* 22 pages, 7 figures 
  
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Intrinsic Image Transfer for Illumination Manipulation

Jul 01, 2021
Junqing Huang, Michael Ruzhansky, Qianying Zhang, Haihui Wang

This paper presents a novel intrinsic image transfer (IIT) algorithm for illumination manipulation, which creates a local image translation between two illumination surfaces. This model is built on an optimization-based framework consisting of three photo-realistic losses defined on the sub-layers factorized by an intrinsic image decomposition. We illustrate that all losses can be reduced without the necessity of taking an intrinsic image decomposition under the well-known spatial-varying illumination illumination-invariant reflectance prior knowledge. Moreover, with a series of relaxations, all of them can be directly defined on images, giving a closed-form solution for image illumination manipulation. This new paradigm differs from the prevailing Retinex-based algorithms, as it provides an implicit way to deal with the per-pixel image illumination. We finally demonstrate its versatility and benefits to the illumination-related tasks such as illumination compensation, image enhancement, and high dynamic range (HDR) image compression, and show the high-quality results on natural image datasets.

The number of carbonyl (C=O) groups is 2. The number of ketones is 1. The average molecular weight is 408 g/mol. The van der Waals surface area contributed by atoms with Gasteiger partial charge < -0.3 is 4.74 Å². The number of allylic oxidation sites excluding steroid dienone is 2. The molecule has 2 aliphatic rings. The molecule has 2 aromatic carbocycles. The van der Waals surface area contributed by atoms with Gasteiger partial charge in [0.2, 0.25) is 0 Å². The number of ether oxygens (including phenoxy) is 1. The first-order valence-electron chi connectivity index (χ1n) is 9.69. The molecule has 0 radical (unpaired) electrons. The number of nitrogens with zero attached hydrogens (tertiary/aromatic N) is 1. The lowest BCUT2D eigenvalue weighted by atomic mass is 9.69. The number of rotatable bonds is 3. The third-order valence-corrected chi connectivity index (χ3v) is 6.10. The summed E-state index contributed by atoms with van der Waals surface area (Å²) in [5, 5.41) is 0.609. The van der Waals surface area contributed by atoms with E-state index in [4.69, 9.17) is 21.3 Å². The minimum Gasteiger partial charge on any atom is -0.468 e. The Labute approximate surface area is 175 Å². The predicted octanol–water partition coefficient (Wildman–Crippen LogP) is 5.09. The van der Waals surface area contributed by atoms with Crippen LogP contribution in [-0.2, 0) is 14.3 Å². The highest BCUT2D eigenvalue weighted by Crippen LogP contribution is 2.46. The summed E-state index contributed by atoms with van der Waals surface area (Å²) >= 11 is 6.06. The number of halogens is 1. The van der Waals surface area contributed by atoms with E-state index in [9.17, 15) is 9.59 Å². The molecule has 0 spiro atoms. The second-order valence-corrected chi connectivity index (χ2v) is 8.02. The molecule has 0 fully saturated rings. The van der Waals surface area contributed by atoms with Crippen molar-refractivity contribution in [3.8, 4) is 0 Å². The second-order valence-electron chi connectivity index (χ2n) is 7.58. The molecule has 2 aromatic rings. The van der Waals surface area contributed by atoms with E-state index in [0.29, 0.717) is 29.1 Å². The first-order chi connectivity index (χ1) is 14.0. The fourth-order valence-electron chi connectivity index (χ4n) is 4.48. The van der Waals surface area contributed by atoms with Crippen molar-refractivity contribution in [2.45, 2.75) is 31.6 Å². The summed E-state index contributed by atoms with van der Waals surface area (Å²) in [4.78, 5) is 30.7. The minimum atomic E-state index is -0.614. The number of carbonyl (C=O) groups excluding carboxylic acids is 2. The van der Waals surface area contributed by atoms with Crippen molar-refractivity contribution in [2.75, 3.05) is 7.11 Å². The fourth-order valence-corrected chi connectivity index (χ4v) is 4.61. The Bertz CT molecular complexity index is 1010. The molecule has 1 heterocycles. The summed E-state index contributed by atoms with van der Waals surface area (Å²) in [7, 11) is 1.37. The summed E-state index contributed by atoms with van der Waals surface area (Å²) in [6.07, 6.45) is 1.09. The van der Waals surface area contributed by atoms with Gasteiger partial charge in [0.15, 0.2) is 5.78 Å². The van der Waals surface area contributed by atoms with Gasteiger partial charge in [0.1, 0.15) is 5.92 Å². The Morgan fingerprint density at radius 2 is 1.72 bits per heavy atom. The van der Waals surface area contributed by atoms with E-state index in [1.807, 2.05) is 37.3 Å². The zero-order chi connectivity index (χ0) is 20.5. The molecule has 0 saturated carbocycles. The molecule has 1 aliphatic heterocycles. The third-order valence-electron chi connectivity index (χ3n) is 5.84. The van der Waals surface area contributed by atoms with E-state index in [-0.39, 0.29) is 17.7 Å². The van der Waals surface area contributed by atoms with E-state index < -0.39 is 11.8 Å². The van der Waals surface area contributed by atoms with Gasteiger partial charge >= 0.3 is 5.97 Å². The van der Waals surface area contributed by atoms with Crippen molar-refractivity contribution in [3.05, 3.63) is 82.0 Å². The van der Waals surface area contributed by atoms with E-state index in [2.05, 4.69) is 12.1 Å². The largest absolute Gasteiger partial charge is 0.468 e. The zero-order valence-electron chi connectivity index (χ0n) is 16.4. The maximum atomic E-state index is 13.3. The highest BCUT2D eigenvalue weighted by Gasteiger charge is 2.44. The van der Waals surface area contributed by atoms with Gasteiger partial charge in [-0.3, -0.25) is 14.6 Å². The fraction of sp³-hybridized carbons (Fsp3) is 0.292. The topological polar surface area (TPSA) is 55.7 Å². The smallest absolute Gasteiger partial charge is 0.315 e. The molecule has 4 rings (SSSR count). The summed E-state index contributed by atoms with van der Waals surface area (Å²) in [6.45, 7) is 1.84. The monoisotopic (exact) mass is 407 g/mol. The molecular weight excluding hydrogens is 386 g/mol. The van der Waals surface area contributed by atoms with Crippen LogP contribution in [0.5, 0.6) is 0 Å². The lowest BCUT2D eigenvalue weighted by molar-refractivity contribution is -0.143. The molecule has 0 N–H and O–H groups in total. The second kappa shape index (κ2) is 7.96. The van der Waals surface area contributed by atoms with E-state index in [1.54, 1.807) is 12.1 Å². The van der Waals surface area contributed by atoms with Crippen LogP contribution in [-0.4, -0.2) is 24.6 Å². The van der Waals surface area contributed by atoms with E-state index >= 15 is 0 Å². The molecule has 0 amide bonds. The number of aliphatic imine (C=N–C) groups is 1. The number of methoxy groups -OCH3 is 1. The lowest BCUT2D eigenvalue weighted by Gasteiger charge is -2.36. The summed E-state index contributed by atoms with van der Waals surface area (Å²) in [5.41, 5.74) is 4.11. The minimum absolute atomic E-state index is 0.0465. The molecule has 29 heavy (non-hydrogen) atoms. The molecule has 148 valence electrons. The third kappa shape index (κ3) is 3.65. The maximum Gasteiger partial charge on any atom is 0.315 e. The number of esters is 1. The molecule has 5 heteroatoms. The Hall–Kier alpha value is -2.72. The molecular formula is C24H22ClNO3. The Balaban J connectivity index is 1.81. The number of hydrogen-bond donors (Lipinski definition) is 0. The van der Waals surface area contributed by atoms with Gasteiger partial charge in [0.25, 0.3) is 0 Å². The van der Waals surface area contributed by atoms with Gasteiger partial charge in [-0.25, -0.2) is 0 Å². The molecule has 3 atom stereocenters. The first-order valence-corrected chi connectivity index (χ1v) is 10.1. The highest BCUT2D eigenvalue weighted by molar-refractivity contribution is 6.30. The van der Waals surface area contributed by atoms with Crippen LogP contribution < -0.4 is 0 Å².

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Forensic Analysis of Video Files Using Metadata

May 13, 2021
Ziyue Xiang, János Horváth, Sriram Baireddy, Paolo Bestagini, Stefano Tubaro, Edward J. Delp

The unprecedented ease and ability to manipulate video content has led to a rapid spread of manipulated media. The availability of video editing tools greatly increased in recent years, allowing one to easily generate photo-realistic alterations. Such manipulations can leave traces in the metadata embedded in video files. This metadata information can be used to determine video manipulations, brand of video recording device, the type of video editing tool, and other important evidence. In this paper, we focus on the metadata contained in the popular MP4 video wrapper/container. We describe our method for metadata extractor that uses the MP4's tree structure. Our approach for analyzing the video metadata produces a more compact representation. We will describe how we construct features from the metadata and then use dimensionality reduction and nearest neighbor classification for forensic analysis of a video file. Our approach allows one to visually inspect the distribution of metadata features and make decisions. The experimental results confirm that the performance of our approach surpasses other methods.